Other employees said they appreciated learning about and understanding the risk factors and liked the situational aspect to the training, as well as it being relevant and up to date.

Because sexual harassment can be a complex and complicated subject matter, Mallalieu says the idea of building the training around a "story" was the best way to integrate the complexities and diverse scenarios that can be commonplace in the tourism and hospitality industry. Storytelling is also a known, proven learning technique that can be highly effective.

"It allowed us to flush out many different scenarios and deepen the learning opportunities, and to create a relatability and personal connection to the characters and what they were experiencing," she explains, adding that she hopes learners will identify with the characters and stories in the Safer Spaces course, feel a sense of empowerment, identify inappropriate behaviour in themselves and in others, know how to respond to it, and also support others who might be experiencing it.

Alison Jones, WorkSafeBC's manager, OHS Consultation and Education Services, agrees that harassment, and particularly sexual harassment, can be a difficult issue to address in the workplace. Being prepared through training such as the Safer Spaces course can help alleviate the uneasiness associated with responding to these incidents — both for employees who experience harassment and employers who need to appropriately respond.

"I am so pleased to see that employers like Pemberton Valley Lodge are stepping up to tackle this issue, offering these courses to employees," she says.

Jones adds that go2HR has put a lot of care into creating these resources that speak specifically to the situations faced by workers, employers, and managers in the hospitality industry.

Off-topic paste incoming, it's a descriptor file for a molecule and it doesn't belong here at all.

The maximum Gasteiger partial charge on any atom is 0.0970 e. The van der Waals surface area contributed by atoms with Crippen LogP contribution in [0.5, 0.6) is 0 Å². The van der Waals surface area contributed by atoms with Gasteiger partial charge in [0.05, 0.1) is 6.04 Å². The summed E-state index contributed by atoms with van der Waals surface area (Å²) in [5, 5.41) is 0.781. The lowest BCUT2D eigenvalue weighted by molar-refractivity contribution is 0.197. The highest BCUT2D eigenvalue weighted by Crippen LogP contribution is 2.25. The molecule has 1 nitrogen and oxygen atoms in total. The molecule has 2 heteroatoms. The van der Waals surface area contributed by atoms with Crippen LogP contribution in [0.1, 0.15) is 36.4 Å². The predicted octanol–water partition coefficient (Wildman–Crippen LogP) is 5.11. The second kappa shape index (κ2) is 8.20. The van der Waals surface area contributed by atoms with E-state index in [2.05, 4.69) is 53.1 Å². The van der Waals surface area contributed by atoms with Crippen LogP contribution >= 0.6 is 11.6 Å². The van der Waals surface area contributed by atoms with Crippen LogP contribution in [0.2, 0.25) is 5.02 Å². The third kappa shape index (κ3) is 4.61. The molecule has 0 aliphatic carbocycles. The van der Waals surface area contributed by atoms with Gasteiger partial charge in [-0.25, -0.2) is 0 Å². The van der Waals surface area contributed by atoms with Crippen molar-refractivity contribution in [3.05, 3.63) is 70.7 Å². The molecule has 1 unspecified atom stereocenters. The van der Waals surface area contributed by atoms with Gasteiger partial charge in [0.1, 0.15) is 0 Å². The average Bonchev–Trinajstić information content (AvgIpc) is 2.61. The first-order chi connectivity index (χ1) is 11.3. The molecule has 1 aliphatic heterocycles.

Preventing violence in the workplace

Creating awareness around sexual harassment and taking the Safer Spaces training is a good step toward meeting the employers' obligation to prevent violence in the workplace and ensure the safety of their workers. Where there is a risk of violence at work, employers must implement controls to eliminate or reduce these risks, and these controls can include training and education for employees, and regularly conducting risk assessments. Plus, employees working alone may be at increased risk of confrontations or even violence, particularly if they are on shift during late-night hours.

"Unfortunately, the potential for violence exists whenever there is direct interaction between workers and non-workers," said Barry Nakahara, WorkSafeBC's senior manager of Prevention Field Services. "Employers must provide a workplace that is as safe from the threat of violence as possible."

Adds Jones: "It's important for employers to remember to be proactive; have your policies and procedures in place so that you'll know how respond. Let your employees know what these are so they will feel supported in using them."

Preventing violence and harassment in the workplace is an ongoing process, and one that MacKenzie and his staff are clearly committed to. Being proactive and acknowledging that sexual harassment is a potential risk in many workplaces is a first step to taking ownership of health and safety issues.

"I am pleased that go2HR has developed industry specific resources and training that can have a direct impact on myself and my team at the Pemberton Valley Lodge," MacKenzie says. "The training is so important, and essential for creating a safe and positive work environment that benefits both our employees and the employer."

For more information

For more general information and resources, visit our webpages on Bullying & harassment and Working alone or in isolation.

This information originally appeared in the Summer 2023 issue of WorkSafe Magazine. To read more or to subscribe, visit WorkSafe Magazine.